Self-administered Crysvita receives positive CHMP opinion

pharmafile | May 10, 2021 | News story | Sales and Marketing CHMP, EMA 

Kyowa Kirin’s drug for a rare metabolic bone disease, Crysvita, has received a positive opinion from the EMA’s Committee for Medicinal Products for Human Use (CHMP), for self-administration.

The CHMP indicated that, in addition to healthcare professionals, some patients or carers may be suitable to administer Crysvita (burosumab), for the treatment of X-linked hypophosphataemia (XLH) in children and adolescents aged 1 to 17 years with radiographic evidence of bone disease, and in adults.

Abdul Mullick, President of Kyowa Kirin International, said: “The global pandemic has seen huge demands placed on healthcare systems, which has greatly impacted patient care. COVID-19 has also made some patients reluctant to visit healthcare facilities for fear of infection or of interrupting critical care of patients diagnosed with coronavirus.

“One of the ways in which Kyowa Kirin can help is by giving healthcare professionals increased flexibility to help patients receive treatment in the way that best suits their needs. The self-administration of Crysvita is a great example of meeting physician and patient needs and is one of the ways in which we are delivering on our purpose, to make people smile.”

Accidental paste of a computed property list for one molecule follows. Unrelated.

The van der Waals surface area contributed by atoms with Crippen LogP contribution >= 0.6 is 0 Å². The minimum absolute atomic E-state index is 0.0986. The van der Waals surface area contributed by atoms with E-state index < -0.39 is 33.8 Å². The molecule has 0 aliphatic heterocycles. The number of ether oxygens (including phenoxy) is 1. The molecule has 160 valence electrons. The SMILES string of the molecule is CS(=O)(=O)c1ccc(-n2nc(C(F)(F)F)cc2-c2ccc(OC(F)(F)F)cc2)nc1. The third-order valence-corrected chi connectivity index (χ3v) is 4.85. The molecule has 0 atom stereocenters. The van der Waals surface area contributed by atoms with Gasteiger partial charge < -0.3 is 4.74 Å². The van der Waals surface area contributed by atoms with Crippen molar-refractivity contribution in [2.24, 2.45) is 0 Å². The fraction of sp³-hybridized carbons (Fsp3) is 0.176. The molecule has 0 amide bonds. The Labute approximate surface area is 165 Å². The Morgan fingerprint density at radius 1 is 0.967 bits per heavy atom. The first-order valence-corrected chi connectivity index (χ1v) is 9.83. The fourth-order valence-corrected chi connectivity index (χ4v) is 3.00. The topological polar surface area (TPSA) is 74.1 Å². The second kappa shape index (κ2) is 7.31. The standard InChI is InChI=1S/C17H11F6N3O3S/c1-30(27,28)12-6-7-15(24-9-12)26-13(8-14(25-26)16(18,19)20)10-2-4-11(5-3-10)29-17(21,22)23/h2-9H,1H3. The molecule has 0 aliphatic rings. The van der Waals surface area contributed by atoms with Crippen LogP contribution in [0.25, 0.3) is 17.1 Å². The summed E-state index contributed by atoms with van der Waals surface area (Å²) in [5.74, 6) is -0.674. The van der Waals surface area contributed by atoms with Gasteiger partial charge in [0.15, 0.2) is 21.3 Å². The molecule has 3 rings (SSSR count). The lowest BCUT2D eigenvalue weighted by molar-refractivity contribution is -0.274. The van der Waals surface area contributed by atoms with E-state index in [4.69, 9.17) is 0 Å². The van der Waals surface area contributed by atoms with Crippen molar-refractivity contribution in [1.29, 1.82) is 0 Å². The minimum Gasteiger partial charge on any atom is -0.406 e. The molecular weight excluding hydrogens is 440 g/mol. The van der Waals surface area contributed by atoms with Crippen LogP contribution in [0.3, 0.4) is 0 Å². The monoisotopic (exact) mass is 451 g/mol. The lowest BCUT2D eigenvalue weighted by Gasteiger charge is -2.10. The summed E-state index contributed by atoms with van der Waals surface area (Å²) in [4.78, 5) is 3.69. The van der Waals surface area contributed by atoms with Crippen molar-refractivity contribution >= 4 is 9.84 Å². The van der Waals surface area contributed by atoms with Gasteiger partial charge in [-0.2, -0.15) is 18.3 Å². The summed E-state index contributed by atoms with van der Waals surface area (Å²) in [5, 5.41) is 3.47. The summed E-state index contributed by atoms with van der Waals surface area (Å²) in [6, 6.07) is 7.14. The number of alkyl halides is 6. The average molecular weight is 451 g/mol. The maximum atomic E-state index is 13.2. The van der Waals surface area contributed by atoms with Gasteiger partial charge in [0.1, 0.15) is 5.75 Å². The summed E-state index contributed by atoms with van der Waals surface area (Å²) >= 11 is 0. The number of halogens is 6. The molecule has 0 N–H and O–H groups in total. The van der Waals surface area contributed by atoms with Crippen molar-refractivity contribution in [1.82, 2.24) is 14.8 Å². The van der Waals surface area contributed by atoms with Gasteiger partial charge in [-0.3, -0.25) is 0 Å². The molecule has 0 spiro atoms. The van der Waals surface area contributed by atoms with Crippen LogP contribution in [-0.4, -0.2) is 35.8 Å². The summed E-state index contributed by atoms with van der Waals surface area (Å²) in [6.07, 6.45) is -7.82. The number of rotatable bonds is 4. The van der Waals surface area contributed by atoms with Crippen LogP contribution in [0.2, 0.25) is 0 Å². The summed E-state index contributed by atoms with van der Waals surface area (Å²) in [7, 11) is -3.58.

Crysvita is administered by subcutaneous injection and treatment will still need to be initiated by a physician experienced in the management of patients with metabolic bone diseases. Subsequently, if the patient is receiving a stable dose, the physician may recommend that administration can be performed by the patient or carer following appropriate training.

XLH is a rare, genetic disease that causes abnormalities in the bones, muscles, and joints. It is not life-threatening, but its burden is life-long and progressive, and it may reduce a person’s quality of life.

People with XLH have a genetic defect on the X-chromosome, which causes an excessive loss of phosphate through the urine and poor absorption from the gut, resulting in chronically low levels of phosphate in the blood. Phosphate is a key mineral needed for maintaining the body’s energy levels, muscle function, and the formation of healthy bones and teeth.

While there is no cure for XLH, therapies aimed at helping to restore phosphate to normal levels within the body may help to improve the symptoms of the disease.

Dr Raja Padidela, Consultant Paediatric Endocrinologist at Royal Manchester Children’s Hospital, said: “Self-administration of medicines can help some patients maintain their independence and also empower them to take better control of their condition. In addition to XLH patients with mobility issues, this news could also be of benefit to parents of younger children with XLH, who may have less time to attend appointments at health centres or accommodate visits from home care nurses for administering injections.

“Many injectable treatments for chronic diseases, such as insulin for the treatment of diabetes mellitus, are successfully self-administered by patients. For XLH patients, the treating physician will assess which patients are appropriate, ensuring those self-administering are competent and comfortable doing so.”

The European Commission will review the CHMP recommendation and a final decision on the variation application to add the option of self-administration of Crysvita to the current approved SmPC is expected in the coming months.

Kat Jenkins

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